When my husband returned last week from a business trip on the East Coast, he brought home a copy of the Boston Globe that contained a story about layoffs at Harvard.
Harvard is cutting loose 275 people and this comes on top of other recent cuts, including the postponement of an ambitious and very expensive campus expansion.
If Harvard’s in trouble doesn’t that mean that times are far more precarious for colleges that aren’t circling in its orbit? Not necessarily.
You see Harvard, which is undoubtedly the richest university on the planet, relies heavily on its endowment to pay to keep the lights on. The endowment, which at its height was about $38 billion, kept Harvard fat and happy for years. In fact, some alumni grumbled that Harvard was being piggish for demanding ever more money from its alumni, who could be spreading their wealth to more deserving causes.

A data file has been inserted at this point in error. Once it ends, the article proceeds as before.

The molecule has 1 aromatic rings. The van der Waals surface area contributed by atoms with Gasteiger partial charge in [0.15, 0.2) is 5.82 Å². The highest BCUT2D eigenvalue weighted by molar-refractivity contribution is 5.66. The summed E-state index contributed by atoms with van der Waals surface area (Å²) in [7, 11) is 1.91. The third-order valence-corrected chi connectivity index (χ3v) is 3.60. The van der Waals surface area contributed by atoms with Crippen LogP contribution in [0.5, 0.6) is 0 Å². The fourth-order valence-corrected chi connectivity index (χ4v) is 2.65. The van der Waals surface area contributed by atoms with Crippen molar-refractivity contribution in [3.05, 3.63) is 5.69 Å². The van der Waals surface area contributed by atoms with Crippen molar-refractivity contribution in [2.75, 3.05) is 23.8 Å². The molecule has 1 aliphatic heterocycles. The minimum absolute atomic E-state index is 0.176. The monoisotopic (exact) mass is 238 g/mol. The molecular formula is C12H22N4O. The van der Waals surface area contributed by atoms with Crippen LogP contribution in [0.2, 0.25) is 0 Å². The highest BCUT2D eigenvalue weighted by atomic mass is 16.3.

But thanks to the financial markets implosion and dubious money management practices, Harvard has lost about one out of every three of its endowment dollars.
In contrast, most colleges in this country have never gotten to live as large as Harvard and a few of its elite peers. They just don’t possess mega-bucks endowments. Consequently, most private colleges have always had to depend heavily on tuition to pay their yearly expenses, which means they have to be more disciplined to live within their means.
Ironically, you’ll find many schools with far more modest financial resources that aren’t suffering as much as Harvard. At least not yet.